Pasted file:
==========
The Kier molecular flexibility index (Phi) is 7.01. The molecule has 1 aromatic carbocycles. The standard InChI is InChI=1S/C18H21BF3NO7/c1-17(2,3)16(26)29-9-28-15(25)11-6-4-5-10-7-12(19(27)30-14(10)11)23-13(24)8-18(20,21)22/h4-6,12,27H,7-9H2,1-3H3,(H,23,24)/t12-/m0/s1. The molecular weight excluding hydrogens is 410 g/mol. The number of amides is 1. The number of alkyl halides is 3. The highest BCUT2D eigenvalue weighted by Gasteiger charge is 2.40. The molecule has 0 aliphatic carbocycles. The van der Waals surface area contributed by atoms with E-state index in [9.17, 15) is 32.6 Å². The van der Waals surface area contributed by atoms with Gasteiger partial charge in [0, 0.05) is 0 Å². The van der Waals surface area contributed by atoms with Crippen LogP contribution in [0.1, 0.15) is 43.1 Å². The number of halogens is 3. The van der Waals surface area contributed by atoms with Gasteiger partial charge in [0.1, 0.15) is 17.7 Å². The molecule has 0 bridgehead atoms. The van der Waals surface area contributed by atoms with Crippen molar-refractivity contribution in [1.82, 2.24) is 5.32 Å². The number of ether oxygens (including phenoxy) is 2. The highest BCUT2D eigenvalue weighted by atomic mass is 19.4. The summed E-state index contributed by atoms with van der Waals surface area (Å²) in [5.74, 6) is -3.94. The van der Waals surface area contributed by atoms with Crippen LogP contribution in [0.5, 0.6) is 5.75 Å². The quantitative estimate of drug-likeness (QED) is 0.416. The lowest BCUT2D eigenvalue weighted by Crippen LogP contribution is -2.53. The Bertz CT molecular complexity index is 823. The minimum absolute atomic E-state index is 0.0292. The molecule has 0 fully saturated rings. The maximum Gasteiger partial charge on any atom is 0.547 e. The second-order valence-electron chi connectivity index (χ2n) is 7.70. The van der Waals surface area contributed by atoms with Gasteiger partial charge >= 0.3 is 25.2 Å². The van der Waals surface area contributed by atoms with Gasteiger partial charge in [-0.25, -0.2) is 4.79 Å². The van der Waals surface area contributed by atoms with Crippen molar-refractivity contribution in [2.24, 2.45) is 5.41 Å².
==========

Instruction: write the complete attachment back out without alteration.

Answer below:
The Kier molecular flexibility index (Phi) is 7.01. The molecule has 1 aromatic carbocycles. The standard InChI is InChI=1S/C18H21BF3NO7/c1-17(2,3)16(26)29-9-28-15(25)11-6-4-5-10-7-12(19(27)30-14(10)11)23-13(24)8-18(20,21)22/h4-6,12,27H,7-9H2,1-3H3,(H,23,24)/t12-/m0/s1. The molecular weight excluding hydrogens is 410 g/mol. The number of amides is 1. The number of alkyl halides is 3. The highest BCUT2D eigenvalue weighted by Gasteiger charge is 2.40. The molecule has 0 aliphatic carbocycles. The van der Waals surface area contributed by atoms with E-state index in [9.17, 15) is 32.6 Å². The van der Waals surface area contributed by atoms with Gasteiger partial charge in [0, 0.05) is 0 Å². The van der Waals surface area contributed by atoms with Crippen LogP contribution in [0.1, 0.15) is 43.1 Å². The number of halogens is 3. The van der Waals surface area contributed by atoms with Gasteiger partial charge in [0.1, 0.15) is 17.7 Å². The molecule has 0 bridgehead atoms. The van der Waals surface area contributed by atoms with Crippen molar-refractivity contribution in [1.82, 2.24) is 5.32 Å². The number of ether oxygens (including phenoxy) is 2. The highest BCUT2D eigenvalue weighted by atomic mass is 19.4. The summed E-state index contributed by atoms with van der Waals surface area (Å²) in [5.74, 6) is -3.94. The van der Waals surface area contributed by atoms with Crippen LogP contribution in [0.5, 0.6) is 5.75 Å². The quantitative estimate of drug-likeness (QED) is 0.416. The lowest BCUT2D eigenvalue weighted by Crippen LogP contribution is -2.53. The Bertz CT molecular complexity index is 823. The minimum absolute atomic E-state index is 0.0292. The molecule has 0 fully saturated rings. The maximum Gasteiger partial charge on any atom is 0.547 e. The second-order valence-electron chi connectivity index (χ2n) is 7.70. The van der Waals surface area contributed by atoms with Gasteiger partial charge >= 0.3 is 25.2 Å². The van der Waals surface area contributed by atoms with Gasteiger partial charge in [-0.25, -0.2) is 4.79 Å². The van der Waals surface area contributed by atoms with Crippen molar-refractivity contribution in [2.24, 2.45) is 5.41 Å².